Gunman Who Killed Rookie Calif. Officer Was Ordered to Surrender Rifle - NBC Chicago
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Gunman Who Killed Rookie Calif. Officer Was Ordered to Surrender Rifle

Police said a gunman on a bicycle ambushed the officer, shooting her from the shadows as she investigated a car accident

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    NEWSLETTERS

    Candlelight Vigil Held for Fallen Officer Natalie Corona

    A public memorial was held Saturday for fallen Davis police officer Natalie Corona where thousands showed up to remember the officer the same day police reveal a note the suspect left before shooting himself. Sergio and Roz Plater report.

    (Published Sunday, Jan. 13, 2019)

    A man who shot and killed a rookie police officer in Northern California before taking his own life during a standoff with police was a 48-year-old convict who had been ordered to surrender a semi-automatic rifle.

    Kevin Douglas Limbaugh's name was released Saturday as authorities continued to investigate his motive for the attack.

    The Sacramento Bee reports that court documents show Limbaugh was charged and convicted in a battery case last fall, and he agreed in November to surrender the weapon.

    The case stemmed from Limbaugh getting arrested in September for assaulting someone at Cache Creek Casino, Yolo County Sheriff's Sgt. Matthew Davis said.

    Kevin Douglas Limbaugh
    Photo credit: Yolo County Sheriff's Office

    Authorities have not determined where Limbaugh obtained the two semi-automatic handguns he was believed to have used in the Thursday night attack that killed 22-year-old Officer Natalie Corona in the college town of Davis.

    Police said a gunman on a bicycle ambushed the officer, shooting her from the shadows as she investigated a car accident, then reloaded and narrowly avoided wounding others before walking home.

    At his house a few blocks away, he casually chatted with his roommate as if nothing happened and even went outside to watch as police from around the region began rushing to the shooting scene, Davis Police Chief Darren Pytel said Friday.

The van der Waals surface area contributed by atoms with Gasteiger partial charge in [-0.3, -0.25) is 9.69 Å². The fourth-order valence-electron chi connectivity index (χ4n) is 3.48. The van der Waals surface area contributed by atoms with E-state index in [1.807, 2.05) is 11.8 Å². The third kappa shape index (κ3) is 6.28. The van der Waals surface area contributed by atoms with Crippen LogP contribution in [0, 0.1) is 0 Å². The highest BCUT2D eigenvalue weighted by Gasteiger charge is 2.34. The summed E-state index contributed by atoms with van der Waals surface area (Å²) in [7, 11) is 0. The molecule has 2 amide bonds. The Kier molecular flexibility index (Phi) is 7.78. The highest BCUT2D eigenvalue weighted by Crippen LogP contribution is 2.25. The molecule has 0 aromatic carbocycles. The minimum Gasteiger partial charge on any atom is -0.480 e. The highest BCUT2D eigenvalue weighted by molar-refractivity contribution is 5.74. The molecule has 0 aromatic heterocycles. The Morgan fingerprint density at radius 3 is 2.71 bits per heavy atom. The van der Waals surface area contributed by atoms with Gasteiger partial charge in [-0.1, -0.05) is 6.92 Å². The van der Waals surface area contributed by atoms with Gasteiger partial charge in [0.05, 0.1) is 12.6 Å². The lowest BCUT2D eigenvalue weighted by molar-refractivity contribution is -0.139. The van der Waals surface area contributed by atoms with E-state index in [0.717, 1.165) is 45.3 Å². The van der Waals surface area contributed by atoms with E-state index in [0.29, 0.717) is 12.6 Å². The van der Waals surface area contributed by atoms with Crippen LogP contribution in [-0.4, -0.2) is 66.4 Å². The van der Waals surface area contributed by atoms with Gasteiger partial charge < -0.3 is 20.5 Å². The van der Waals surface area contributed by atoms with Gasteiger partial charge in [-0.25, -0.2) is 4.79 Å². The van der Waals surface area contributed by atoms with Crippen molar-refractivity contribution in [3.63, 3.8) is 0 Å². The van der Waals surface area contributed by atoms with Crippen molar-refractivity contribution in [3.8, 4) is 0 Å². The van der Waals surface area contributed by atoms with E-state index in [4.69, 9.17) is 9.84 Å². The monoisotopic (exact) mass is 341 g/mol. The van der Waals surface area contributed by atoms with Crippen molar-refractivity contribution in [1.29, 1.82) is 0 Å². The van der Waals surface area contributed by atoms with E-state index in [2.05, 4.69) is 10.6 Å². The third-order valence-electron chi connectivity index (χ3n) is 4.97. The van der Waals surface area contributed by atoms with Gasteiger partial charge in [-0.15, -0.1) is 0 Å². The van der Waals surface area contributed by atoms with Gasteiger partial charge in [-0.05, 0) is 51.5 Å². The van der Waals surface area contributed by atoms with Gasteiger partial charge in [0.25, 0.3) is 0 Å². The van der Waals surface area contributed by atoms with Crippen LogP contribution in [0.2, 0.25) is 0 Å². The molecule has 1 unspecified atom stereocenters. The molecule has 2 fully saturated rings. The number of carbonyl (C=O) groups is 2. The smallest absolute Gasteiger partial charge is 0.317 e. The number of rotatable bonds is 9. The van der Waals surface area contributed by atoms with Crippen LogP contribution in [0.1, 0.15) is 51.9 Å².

The gunman left behind a backpack that helped police track him to the house. The chief said as police began to surround it, he stepped outside wearing a bulletproof vest.

    "He shouted some stuff, went back in and came back out with a firearm, then went back inside, pushed a couch in front of the door and officers heard a gunshot," Pytel said.

    Police eventually sent a robotic camera in and found the shooter had shot himself in the head.

    Police found the handguns in the home.

    Police said Limbaugh left a note on his bed, face up that they believe he wrote.

    It may not answer motive, but the one paragraph note may at least offer some insight into the suspected killer's state of mind.

    Photo credit: KCRA

    "The Davis Police Department has been hitting me with ultra sonic waves meant to keep dogs from barking," the note read. "I did my best to appease them, but they have continued for years and I can’t live this way anymore."

    The note is signed, "Citizen Kevin Limbaugh."

    The shooting devastated the Davis Police Department, which has about 60 sworn officers and about 30 other employees. Corona was the first officer in the department to die in the line of duty since 1959. She had only been patrolling solo for about two weeks, the chief said.

    A candlelight vigil for the slain officer was scheduled Saturday night.

    Corona's father, Jose Merced Corona, spent 26 years as a Colusa County Sheriff's sergeant before retiring and getting elected to the county's Board of Supervisors last November. Her mother is a first-grade teacher, and two cousins are also in law enforcement.

    Corona was the second officer killed in California in the past two and a half weeks.

    Cpl. Ronil Singh, 33, of the Newman Police Department was shot to death Dec. 26 after he stopped a suspected drunk driver.